FILM INFO: An estimated 7.8% of Americans will experience Post Traumatic Stress Disorder at some point in their lives. My Own War is an intimate portrait of people affected by PTSD and traumatic experiences.
WRITTEN BY: Stacey Stone DIRECTED BY: Stacey Stone GENRE: Doc TIME: 52 minutes.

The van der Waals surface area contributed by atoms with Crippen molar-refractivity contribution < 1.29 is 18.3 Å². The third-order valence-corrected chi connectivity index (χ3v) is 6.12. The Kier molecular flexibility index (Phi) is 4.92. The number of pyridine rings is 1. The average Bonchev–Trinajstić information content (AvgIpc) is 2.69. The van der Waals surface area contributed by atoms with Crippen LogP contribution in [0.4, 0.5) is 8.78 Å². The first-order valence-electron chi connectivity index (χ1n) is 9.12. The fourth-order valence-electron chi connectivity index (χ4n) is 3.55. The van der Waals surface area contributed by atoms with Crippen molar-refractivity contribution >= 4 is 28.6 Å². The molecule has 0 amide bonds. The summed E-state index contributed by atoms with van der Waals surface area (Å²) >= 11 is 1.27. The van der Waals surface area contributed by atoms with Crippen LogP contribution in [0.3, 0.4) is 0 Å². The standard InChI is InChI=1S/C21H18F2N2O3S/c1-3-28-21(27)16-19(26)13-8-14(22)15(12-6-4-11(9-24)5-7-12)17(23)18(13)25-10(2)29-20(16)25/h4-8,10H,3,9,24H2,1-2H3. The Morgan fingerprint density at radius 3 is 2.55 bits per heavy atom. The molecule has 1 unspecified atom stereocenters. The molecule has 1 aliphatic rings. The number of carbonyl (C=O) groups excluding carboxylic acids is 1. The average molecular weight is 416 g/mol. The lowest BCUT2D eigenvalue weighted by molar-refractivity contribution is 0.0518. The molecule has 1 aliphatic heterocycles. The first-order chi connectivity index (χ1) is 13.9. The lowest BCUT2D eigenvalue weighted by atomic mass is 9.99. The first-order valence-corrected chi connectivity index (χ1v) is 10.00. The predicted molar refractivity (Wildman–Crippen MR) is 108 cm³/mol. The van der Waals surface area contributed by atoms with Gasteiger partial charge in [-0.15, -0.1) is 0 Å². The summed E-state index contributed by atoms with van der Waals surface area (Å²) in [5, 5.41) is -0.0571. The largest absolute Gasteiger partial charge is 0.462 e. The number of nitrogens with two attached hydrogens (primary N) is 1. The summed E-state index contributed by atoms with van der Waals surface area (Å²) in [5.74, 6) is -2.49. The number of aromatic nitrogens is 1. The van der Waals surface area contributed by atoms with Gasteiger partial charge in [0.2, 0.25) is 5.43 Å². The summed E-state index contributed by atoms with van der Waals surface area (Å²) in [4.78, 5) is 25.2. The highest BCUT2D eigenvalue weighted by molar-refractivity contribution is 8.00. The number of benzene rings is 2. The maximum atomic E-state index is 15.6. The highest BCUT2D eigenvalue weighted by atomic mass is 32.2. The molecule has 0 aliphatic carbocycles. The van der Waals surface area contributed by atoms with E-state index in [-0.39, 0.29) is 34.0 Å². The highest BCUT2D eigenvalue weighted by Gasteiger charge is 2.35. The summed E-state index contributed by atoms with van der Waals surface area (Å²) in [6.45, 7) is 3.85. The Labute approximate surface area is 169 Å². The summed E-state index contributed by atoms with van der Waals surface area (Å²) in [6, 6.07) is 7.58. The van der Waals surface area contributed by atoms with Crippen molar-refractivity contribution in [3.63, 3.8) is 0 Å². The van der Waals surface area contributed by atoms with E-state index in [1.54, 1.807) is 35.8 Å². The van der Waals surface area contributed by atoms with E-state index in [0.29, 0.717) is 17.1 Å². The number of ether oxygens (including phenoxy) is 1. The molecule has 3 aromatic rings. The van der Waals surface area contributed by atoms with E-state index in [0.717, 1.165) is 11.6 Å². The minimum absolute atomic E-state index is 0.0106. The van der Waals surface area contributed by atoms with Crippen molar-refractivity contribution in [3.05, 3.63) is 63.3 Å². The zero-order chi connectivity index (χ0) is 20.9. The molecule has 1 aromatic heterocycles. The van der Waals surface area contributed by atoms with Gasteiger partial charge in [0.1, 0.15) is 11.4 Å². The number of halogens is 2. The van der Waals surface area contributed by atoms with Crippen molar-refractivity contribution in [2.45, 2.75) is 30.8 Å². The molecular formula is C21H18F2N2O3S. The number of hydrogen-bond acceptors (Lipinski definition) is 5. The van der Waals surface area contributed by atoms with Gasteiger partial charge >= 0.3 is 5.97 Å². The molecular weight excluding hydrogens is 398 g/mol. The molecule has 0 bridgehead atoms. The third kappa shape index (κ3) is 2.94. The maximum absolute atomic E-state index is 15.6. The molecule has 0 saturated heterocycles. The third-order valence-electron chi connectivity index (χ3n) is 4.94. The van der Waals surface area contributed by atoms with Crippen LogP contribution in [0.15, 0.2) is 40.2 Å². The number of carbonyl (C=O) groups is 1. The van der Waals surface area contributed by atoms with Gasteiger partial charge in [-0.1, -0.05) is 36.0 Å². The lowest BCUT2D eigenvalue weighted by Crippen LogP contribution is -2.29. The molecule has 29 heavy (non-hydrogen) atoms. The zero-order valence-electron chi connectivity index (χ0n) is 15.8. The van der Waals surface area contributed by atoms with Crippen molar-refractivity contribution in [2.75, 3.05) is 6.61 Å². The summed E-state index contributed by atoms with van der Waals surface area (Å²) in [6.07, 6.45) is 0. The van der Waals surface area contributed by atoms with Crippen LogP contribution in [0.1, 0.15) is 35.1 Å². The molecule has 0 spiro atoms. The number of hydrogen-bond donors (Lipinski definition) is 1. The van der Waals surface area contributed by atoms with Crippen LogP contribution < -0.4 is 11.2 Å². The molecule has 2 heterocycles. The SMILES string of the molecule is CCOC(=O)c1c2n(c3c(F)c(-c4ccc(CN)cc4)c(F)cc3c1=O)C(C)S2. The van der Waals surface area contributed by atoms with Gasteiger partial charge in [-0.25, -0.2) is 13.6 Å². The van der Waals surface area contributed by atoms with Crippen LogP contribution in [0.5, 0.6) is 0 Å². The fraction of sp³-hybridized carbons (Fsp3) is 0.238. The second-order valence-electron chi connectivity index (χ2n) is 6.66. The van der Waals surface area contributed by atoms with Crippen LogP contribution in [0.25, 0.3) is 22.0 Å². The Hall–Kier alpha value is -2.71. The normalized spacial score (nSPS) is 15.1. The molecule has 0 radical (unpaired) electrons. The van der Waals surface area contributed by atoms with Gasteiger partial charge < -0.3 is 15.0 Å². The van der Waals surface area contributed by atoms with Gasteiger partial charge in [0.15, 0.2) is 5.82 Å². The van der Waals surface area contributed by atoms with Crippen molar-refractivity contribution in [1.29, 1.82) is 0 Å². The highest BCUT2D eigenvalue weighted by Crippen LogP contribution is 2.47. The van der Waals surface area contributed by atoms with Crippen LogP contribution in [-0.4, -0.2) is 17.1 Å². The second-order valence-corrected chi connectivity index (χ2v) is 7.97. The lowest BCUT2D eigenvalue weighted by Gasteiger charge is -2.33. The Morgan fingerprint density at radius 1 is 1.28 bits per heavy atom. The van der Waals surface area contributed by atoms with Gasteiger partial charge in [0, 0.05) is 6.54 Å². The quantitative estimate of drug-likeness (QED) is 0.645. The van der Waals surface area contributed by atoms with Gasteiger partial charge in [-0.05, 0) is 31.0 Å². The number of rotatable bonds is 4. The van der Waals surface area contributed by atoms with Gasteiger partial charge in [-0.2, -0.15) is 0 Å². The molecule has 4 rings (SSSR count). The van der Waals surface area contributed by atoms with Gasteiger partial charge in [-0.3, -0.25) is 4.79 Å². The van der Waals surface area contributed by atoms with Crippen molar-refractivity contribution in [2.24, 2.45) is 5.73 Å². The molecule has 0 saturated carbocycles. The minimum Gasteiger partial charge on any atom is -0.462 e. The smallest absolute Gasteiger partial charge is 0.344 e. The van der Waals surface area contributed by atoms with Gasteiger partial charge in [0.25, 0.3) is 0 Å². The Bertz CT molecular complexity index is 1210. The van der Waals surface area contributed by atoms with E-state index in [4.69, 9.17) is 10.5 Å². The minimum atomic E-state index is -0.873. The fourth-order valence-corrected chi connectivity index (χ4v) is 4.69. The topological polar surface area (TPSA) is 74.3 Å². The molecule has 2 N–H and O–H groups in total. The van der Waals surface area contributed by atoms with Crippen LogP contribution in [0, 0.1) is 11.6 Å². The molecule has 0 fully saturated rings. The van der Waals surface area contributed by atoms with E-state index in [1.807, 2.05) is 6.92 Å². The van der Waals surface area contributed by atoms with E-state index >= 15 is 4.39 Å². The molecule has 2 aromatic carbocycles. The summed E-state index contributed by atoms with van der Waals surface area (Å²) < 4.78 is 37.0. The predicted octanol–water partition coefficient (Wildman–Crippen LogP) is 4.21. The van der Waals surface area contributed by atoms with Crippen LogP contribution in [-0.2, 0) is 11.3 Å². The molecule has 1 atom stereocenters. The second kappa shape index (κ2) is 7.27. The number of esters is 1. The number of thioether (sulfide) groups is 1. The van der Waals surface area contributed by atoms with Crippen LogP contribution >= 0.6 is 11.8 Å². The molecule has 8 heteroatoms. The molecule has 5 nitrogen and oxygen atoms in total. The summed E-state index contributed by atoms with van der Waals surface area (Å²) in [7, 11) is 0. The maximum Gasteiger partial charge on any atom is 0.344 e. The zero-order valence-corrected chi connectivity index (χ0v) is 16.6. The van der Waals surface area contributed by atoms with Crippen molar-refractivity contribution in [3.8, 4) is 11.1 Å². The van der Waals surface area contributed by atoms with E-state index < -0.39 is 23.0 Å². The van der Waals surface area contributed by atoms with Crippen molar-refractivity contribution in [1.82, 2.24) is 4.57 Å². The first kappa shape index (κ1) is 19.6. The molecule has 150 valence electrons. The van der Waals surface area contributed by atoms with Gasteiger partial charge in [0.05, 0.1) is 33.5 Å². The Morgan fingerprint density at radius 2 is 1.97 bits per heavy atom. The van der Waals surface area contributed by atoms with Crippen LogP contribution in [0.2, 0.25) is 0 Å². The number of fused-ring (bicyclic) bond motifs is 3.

Post-Traumatic Stress Disorder or PTSD is a relatively new diagnosis first coined in 1980 and quickly taken into the limelight throughout the years since. Most commonly, it's attributed to soldiers, but especially recently, a lot of coverage has been given to any persons suffering a traumatic event in their lives. As the title suggests, "My Own War" focuses on veterans, as we follow along through clips and interviews conducted within the film. I'm not going to lie and say there's anything new or unheard of here. Most of us know of PTSD and understand the condition. We do this, however, from outside the box, so to speak. Judging and forming opinions from a safe mental distance. For people such as myself who have never experienced the symptoms first-hand, "My Own War" does an excellent job helping to understand what these folks go through during their day-to-day. For the uninitiated, again, such as myself, it's an enlightening yet sad journey. For those who are suffering from PTSD, or those that think they may be experiencing it, "My Own War" will probably serve better as a tool. Something to let them know they are not alone in their struggles, to hear similar stories and feelings from others. Maybe give these people enough insight to seek help. However, from the perspective of pure entertainment value, and interest level, writer and director Stacey Stone provides a vehicle for the people in this movie to tell their stories - in a way that will keep the average viewer watching throughout the fifty minutes. These stories, as individual parts or as a whole film, do indeed have power, moving beyond the medical aspects of the movie and landing flat within the realm of what it means to love and serve your country. One of my favorite aspects of this movie is that Stacey Stone allows the focus to spread out, going well above the sterile environment of the medical, and into the human heart itself. My favorite scenes come at the end and are considered such not because they are happy, rather because they are a mixed bag. These segments really made me feel for these people and involve a single question. Would you do it again? I'll leave the answers behind closed doors, waiting for your eyes and ears to hear and understand. As a production, "My Own War" is another great example of the current quality of independent film. Never coming across as cheap or "indie," this title played like many of it's heavily budgeted counter-parts. It seemed to me a lot of effort went into the sound and dialog mixing, which makes perfect sense since this is a documentary. Still, it's always nice when you can look away from the screen for a few seconds, and still know exactly where the movie is going. That's not to say that the movie suffers visually in any way, because it doesn't. Not every shot is perfect but considering this is a doc; they don't need to be. All of this is pieced together by a nicely paced edit, allowing the film to smoothly flow from start to finish. Post-production-wise, a nice job all around. The simple reality is that Stacey Stone has put together a solid, entertaining, yet educational film. I really felt for some of the people interviewed here. As stated in the movie: People should never forget. No. They should not. Some will never know what it's like to live through the traumatic events these people have lived, and that's the point. They did it so we wouldn't have to, and I myself am forever grateful. With that said, why is anyone surprised that this sacrifice would come with an added mental cost? People the world over say PTSD is an exaggerated condition, but these are people that have lived their lives in comfort, paid for by someone else. I am one of those people, but have no doubt the price paid by the soldiers of the country. "My Own War" shines not only because it sheds some light on PTSD, but because it doesn't stop there. For that, this is one film I would highly recommend to anyone. -MC